Like the NOVA classification system, many authorities agree that a long list of ingredients is a primary indicator of an ultra-processed food.

A 2016 study examining how common they are in the American diet called them formulations that “besides salt, sugar, oils, and fats, include substances not used in culinary preparations.”

The study authors went on to include anything that used additives to imitate the qualities of “real” foods.

“I like the definition as being the addition of sugar, salt, oils, and fats to aid in flavor and preservation,” Gabriel says.

Though they may add flavor and texture, all these “extras” are likely to increase our risk for health conditions. Excess sugar, salt, and oils in the diet are known to play a role in the development of numerous health conditions.

Understanding how foods become ultra-processed can be a helpful step in remembering to minimize your intake of those foods. Diligent label reading can also help you choose products with fewer ingredients.

Cooking at home goes a long way toward reducing consumption of ultra-processed foods. Restaurants (especially fast-food restaurants) are notorious for tinkering with their recipes to achieve a certain flavor, which could involve using less-than-nutrient-dense ingredients.

However, in some cases, getting unprocessed, whole food isn’t that simple, whether it’s an issue of affordability, availability, or accessibility.

Still, you can likely make small changes to tweak the amount of ultra-processed foods in your diet. Here’s a chart to help you make some nutritious swaps:

Ultra-processedProcessedHome version
sweetened breakfast cerealsplain bran cerealoatmeal made with rolled oats and sweetened with honey
sodaartificially flavored sparkling watercarbonated water with a splash of fruit juice or fruit slices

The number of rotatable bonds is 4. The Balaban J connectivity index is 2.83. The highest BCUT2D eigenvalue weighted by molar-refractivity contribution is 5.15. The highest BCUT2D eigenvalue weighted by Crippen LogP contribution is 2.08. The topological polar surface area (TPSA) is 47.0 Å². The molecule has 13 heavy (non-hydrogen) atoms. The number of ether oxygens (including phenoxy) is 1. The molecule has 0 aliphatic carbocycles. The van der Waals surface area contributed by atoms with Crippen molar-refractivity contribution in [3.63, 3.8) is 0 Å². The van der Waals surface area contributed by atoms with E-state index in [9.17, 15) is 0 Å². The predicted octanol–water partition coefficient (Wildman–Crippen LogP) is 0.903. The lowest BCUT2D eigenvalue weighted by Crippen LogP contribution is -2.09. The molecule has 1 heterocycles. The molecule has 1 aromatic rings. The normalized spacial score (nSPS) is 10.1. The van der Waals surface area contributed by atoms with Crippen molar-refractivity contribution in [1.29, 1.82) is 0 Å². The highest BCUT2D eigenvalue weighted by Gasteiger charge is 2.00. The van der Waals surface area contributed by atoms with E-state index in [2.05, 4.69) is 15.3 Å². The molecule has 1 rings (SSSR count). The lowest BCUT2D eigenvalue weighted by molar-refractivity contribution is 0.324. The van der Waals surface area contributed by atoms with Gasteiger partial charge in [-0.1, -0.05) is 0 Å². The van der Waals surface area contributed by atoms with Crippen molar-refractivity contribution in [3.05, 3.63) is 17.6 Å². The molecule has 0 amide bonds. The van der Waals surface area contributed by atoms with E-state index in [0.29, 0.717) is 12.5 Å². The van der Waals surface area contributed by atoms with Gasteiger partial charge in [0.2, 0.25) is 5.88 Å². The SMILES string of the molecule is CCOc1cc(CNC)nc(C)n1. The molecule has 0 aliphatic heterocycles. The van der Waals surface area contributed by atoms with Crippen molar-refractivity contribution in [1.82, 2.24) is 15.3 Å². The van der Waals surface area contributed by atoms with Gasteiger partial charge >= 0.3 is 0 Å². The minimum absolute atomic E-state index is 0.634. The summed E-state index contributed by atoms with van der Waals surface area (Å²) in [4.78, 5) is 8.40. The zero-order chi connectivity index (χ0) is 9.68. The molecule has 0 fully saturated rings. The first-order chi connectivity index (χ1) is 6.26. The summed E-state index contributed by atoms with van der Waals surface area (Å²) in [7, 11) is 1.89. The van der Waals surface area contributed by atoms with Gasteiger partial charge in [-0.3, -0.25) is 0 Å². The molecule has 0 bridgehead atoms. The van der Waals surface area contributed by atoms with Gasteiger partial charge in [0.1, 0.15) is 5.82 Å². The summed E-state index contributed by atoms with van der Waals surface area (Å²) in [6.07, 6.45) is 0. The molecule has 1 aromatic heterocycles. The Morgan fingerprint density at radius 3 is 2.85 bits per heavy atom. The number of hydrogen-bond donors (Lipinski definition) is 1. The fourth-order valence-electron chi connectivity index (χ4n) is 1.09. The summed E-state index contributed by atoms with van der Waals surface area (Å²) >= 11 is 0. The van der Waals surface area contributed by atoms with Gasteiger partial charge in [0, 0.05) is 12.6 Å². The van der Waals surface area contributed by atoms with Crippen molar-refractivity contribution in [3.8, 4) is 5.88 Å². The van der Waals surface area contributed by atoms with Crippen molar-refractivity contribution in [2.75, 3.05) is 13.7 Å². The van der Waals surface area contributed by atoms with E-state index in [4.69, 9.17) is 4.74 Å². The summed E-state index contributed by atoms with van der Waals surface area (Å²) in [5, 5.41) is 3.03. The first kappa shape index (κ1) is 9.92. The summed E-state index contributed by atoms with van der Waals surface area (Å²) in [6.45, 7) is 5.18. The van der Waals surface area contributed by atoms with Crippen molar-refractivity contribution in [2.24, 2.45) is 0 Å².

flavored potato chipsplain tortilla chipsDIY pita chips
white breadwhole wheat bread with minimal ingredientshomemade whole wheat bread
fried chickendeli rotisserie chickenroast chicken from scratch
flavored candy bar with long ingredient listsimple candy bar with short ingredient listdark chocolate squares
frozen, blended coffee drinkstore-bought cold brewdrip coffee
mashed potato flakesfrozen potatoesfresh, whole potatoes
energy drinksweetened fruit juicefresh-squeezed orange juice
flavored granola bars with added sugar and preservativesgranola bars with minimal additivesDIY granola
artificially flavored cheese crackersnaturally flavored crackerswhole grain crackers (check ingredients on label) and cheese slices

Thanks to years of exposure to diet culture, we have already read about which foods have been socially labeled as “bad” and “good.” But it’s really not that simple. Attaching positive or negative labels to foods hasn’t necessarily changed what we consume.

Food is more than fuel and filler — it’s a relationship. So, the next time you head to the grocery store, remember that not all “processed” foods are necessarily bad for you. Focus on consuming more fruits and vegetables, whether fresh, frozen, or canned.

Read labels and add foods to your shopping cart that have ingredient lists of things you recognize. Limit items that are in high in added sugar and sodium.

The American Heart Association recommends that men consume no more than about 9 teaspoons of added sugar, or 36 grams, per day and women aim for no more than 6 teaspoons, or 25 grams, per day.

And ultra-processed foods? When you already know they’re not the best for you, it’s going to be about quantity, not quality, and comfort over health. The best step is to do a check-in with your mind and gut before putting something in your shopping cart.

Sarah Garone, NDTR, is a nutritionist, freelance health writer, and food blogger. She lives with her husband and three children in Mesa, Arizona. Find her sharing down-to-earth health and nutrition info and (mostly) healthy recipes at A Love Letter to Food.